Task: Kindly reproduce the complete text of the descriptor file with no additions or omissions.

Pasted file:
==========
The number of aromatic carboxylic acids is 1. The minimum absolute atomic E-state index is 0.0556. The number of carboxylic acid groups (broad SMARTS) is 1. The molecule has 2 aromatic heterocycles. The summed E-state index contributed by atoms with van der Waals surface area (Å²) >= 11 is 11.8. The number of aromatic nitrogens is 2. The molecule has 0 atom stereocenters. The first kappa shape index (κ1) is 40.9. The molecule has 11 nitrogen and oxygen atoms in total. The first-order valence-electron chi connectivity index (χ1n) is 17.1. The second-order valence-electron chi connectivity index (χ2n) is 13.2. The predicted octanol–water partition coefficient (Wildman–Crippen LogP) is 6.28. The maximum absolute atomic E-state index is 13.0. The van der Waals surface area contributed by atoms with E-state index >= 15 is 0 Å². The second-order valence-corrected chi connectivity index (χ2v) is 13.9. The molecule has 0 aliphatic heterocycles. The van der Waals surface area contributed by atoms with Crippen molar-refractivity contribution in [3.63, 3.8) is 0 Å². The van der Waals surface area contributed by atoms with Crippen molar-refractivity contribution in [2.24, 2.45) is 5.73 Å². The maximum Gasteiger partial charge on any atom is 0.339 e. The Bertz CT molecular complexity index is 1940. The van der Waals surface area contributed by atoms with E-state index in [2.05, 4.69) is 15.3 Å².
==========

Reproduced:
The number of aromatic carboxylic acids is 1. The minimum absolute atomic E-state index is 0.0556. The number of carboxylic acid groups (broad SMARTS) is 1. The molecule has 2 aromatic heterocycles. The summed E-state index contributed by atoms with van der Waals surface area (Å²) >= 11 is 11.8. The number of aromatic nitrogens is 2. The molecule has 0 atom stereocenters. The first kappa shape index (κ1) is 40.9. The molecule has 11 nitrogen and oxygen atoms in total. The first-order valence-electron chi connectivity index (χ1n) is 17.1. The second-order valence-electron chi connectivity index (χ2n) is 13.2. The predicted octanol–water partition coefficient (Wildman–Crippen LogP) is 6.28. The maximum absolute atomic E-state index is 13.0. The van der Waals surface area contributed by atoms with E-state index >= 15 is 0 Å². The second-order valence-corrected chi connectivity index (χ2v) is 13.9. The molecule has 0 aliphatic heterocycles. The van der Waals surface area contributed by atoms with Crippen molar-refractivity contribution in [3.63, 3.8) is 0 Å². The van der Waals surface area contributed by atoms with Crippen molar-refractivity contribution in [2.24, 2.45) is 5.73 Å². The maximum Gasteiger partial charge on any atom is 0.339 e. The Bertz CT molecular complexity index is 1940. The van der Waals surface area contributed by atoms with E-state index in [2.05, 4.69) is 15.3 Å².